The Spirit Catches You

http://www.washingtonpost.com/wp-dyn/content/article/2008/07/29/AR2008072902645.html?referrer=emailarticle

In the Washington Post article entitled “Lessons Far from Home”, the challenges are described that teachers from the Philippines face teaching in the US public schools. What do you think about these cultural differences? We usually are looking at this issue from the perspective of the students. Is there anything we can learn from the experience of these teachers that would help our clients?

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6 Responses to The Spirit Catches You

  1. findingschools says:

    I just finished reading this book and am completely overwhelmed to think of how many other families there are in this country who have suffered through this same cultural clash in regards to something as fragile as someone’s life.

    How many other doctors througout the U.S. know about this, or similar cases and have learned from it? As I was reading the book, I was constantly frustrated asking myself if anyone in the medical field had gone through an experience such as “Ba Fa, Ba Fa” which was then mentioned toward the end of the book. If nothing else, an exercise like this would sensitize the doctors to the fact that no one culture does all things right or wrong, but there are egos, cultural traditions, and scientific proof to juggle and balance.

    In regards to schooling, it opens my eyes to the fact that our clients all have their own stories and personal issues that we may not understand. It will make me more sensitive and raise my interest in learning more about their background and culture before jumping into what they will experience here.

    Lisa Schwarzwald

  2. findingschools says:

    Often parents visiting schools will ask for teachers who are “native english speakers”. The article shows how teachers who do not fit that mould, often offer the children they teach more – by working at 110%. They are more hungry for the opportunity, have more to loose if they offered anything less, and are sincere in what they do. Teaching is often not about books and academics, but about reaching out to a child in other ways. Being away from their own families propels these teachers in to being more compassionate, and emotionally connected to their students.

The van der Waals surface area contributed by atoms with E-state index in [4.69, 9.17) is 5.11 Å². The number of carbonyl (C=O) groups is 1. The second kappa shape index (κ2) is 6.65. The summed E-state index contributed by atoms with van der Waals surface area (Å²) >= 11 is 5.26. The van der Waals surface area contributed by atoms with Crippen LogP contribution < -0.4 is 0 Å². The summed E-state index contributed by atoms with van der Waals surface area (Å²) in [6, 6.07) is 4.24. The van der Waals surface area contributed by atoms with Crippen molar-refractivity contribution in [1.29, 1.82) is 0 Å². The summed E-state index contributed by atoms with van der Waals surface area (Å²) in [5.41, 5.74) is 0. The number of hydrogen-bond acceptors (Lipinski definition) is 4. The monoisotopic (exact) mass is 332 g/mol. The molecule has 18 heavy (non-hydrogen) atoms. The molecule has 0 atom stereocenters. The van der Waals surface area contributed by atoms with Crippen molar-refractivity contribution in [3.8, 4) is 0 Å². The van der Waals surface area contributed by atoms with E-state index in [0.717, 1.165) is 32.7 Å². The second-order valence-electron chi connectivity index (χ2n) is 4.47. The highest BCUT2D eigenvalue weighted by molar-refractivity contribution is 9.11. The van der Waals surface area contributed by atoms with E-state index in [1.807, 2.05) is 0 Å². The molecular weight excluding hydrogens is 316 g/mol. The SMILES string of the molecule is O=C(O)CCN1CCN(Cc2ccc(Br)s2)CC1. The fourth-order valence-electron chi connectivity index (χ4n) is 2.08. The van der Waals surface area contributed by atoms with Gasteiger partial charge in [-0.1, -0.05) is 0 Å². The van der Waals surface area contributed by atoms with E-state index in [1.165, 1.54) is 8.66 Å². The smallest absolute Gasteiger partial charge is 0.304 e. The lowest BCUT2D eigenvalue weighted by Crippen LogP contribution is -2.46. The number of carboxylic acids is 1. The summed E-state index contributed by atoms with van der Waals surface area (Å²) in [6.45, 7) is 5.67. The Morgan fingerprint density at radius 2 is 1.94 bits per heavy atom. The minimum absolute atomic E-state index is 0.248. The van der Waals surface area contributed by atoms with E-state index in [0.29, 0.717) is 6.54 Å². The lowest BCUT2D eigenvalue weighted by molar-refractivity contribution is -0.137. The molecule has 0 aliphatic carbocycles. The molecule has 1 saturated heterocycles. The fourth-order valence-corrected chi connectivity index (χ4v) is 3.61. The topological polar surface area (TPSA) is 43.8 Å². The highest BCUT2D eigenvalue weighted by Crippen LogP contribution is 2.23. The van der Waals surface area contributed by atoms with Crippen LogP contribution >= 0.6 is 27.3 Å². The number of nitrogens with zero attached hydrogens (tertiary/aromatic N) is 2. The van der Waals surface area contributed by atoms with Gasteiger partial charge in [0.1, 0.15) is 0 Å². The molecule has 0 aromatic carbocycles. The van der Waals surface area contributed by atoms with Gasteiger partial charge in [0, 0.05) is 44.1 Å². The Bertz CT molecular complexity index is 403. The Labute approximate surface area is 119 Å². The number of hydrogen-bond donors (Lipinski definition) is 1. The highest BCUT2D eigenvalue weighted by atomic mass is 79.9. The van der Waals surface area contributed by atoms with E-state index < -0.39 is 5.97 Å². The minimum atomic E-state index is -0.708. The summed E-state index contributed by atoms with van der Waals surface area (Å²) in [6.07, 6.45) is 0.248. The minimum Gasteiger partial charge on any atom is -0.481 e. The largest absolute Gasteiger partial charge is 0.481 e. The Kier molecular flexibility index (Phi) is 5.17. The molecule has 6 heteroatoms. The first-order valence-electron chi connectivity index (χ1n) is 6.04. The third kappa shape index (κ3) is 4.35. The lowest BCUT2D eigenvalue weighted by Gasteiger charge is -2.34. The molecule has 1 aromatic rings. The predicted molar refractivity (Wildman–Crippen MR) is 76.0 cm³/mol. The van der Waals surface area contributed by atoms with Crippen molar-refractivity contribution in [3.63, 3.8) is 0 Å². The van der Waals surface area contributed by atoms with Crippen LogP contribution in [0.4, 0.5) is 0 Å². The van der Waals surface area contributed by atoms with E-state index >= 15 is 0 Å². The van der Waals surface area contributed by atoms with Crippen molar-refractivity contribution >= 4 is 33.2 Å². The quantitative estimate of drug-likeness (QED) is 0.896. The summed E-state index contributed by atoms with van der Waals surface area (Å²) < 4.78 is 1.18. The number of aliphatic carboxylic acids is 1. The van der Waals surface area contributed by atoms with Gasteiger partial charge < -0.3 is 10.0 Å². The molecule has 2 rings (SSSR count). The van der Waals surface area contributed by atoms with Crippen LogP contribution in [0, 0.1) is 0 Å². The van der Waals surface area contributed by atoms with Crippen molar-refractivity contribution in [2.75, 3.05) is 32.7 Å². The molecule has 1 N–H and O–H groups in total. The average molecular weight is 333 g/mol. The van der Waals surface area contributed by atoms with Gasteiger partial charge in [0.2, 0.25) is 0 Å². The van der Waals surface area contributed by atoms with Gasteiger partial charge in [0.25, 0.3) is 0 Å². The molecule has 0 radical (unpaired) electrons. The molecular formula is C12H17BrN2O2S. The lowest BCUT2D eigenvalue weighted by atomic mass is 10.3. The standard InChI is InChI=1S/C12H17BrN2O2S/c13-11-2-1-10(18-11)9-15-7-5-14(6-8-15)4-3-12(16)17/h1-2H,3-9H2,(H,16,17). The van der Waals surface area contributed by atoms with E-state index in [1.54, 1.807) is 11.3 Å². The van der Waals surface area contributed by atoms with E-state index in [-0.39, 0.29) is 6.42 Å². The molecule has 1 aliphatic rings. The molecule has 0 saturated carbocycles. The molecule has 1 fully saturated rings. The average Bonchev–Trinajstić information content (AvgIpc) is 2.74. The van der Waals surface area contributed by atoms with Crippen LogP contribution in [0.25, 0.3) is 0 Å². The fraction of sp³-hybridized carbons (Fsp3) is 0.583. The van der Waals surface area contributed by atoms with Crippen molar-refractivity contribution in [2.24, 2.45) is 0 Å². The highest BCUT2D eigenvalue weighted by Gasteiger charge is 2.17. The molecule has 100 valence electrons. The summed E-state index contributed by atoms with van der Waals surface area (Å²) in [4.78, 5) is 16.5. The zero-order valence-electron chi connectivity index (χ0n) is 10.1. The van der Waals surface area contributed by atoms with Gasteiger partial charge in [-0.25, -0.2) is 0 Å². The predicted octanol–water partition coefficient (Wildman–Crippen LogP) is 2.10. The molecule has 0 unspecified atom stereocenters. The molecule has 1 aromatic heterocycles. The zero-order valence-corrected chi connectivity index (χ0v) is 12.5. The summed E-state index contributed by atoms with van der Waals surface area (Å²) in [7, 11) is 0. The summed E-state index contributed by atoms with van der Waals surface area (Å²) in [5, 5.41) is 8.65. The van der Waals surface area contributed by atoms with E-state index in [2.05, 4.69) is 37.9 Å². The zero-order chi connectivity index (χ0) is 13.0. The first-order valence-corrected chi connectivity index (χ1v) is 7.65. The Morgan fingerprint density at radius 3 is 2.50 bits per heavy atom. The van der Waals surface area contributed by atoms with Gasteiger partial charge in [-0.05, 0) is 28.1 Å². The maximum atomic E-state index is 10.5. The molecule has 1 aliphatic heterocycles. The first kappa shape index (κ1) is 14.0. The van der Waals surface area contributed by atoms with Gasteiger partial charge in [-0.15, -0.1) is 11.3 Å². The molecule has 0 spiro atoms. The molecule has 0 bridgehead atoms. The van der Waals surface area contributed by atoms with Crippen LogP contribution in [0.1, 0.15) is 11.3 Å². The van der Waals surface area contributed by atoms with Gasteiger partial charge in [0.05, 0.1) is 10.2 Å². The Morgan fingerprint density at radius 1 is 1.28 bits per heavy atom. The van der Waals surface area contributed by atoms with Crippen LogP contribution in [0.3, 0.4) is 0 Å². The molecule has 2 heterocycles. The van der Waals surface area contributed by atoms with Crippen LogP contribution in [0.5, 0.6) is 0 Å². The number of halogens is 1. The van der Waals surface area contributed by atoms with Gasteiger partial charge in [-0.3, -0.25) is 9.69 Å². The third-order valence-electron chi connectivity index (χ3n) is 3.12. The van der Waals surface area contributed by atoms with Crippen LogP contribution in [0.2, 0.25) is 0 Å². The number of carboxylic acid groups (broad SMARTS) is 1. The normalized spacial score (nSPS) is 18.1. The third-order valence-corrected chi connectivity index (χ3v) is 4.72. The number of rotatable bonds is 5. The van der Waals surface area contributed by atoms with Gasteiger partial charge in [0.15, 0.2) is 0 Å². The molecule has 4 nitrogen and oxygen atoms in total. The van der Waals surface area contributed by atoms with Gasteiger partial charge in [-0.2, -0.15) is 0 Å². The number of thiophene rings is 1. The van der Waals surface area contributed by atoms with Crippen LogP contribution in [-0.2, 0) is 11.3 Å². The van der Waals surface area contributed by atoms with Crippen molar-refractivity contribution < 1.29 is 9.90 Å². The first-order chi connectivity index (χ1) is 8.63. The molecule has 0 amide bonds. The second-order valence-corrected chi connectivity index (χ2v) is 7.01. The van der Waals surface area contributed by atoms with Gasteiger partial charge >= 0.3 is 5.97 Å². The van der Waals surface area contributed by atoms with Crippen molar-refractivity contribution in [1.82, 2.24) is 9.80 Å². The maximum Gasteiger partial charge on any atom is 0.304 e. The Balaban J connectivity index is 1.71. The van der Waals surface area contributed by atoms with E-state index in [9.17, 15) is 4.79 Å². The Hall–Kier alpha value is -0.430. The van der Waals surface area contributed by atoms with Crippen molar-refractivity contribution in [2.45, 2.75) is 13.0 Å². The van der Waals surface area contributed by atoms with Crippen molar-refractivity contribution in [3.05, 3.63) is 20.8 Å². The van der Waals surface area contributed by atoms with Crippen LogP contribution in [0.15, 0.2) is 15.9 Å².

A perspective worth pointing out to families undertaking school visits

    Namita

  3. Marcia says:

    The book was a wonderful lesson in how other cultures differ from our own, and how tolerance and understanding are sometimes overlooked in our daily lives. Sometimes both sides are right, even though they have very different perspectives and are seemingly at oppisite ends of very important issues.

  4. findingschools says:

    The article shared in this blog identifies the cultural problems teachers face when they come from a different culture then their students. This website http://www.opb.org/education/minisites/culturalcompetence/teachers.html
    highlights “Cultural Competence for Teachers” . In the book, “The Spirit Catches You and You Fall Down”, the culture clash between a Hmong family and their American doctors is explored. What lessons can Third Culture Kids learn from either of these publications?

  5. Lisa Schwarzwald says:

    I believe the most common mistake we all make about people from other cultures, especially ones who do not speak our language, is judgement of their intelligence. I think this cultural competence article’s most important comment is the statement “limitations in English proficiency are in no way a reflection of the intellectual capacity of your students. ”

    This also applies to the families with whom we are communicating. If the spouse of the person we are working with has limited English it is critical that we find ways to commuincate with that spouse, or check to make sure his/her voice is being heard in their plans for placement. Also, it is important that a method of communication be established as to how the parents will be able to play an active role in their son or daughter’s education once they have relocated. Without that initial step, any cultural differences will not be addressed properly and may make for an unpleasant experience for the student if he/she doesn’t have the right people to talk to about their cultural challenges.

  6. Judy C. says:

    This is a fabulous article highlighting the issue of sterotyping and opening our minds to other possibilities in the educational field. when considering what is best for our clients and their children. The face of our classrooms in North America is changing – not just the children who are attending and the family dynamics and cultural backgrounds, but also the makeup of the staff in the schools. When helping our families understand what to expect in the American school system, it is our responsibillity to be sensitive to not only the cultural differences of our families but also to highlight the cultural differences the families will discover in our schools and share this information in a positive light.
    This article and the book, “The Spirit Catches You….” are good reminders of our need to understand cultural differences but also recognize the personal stories of everyone we meet and not make any assumptions about individuals. Asking thoughtful questions is a powerful tool to understanding each other.

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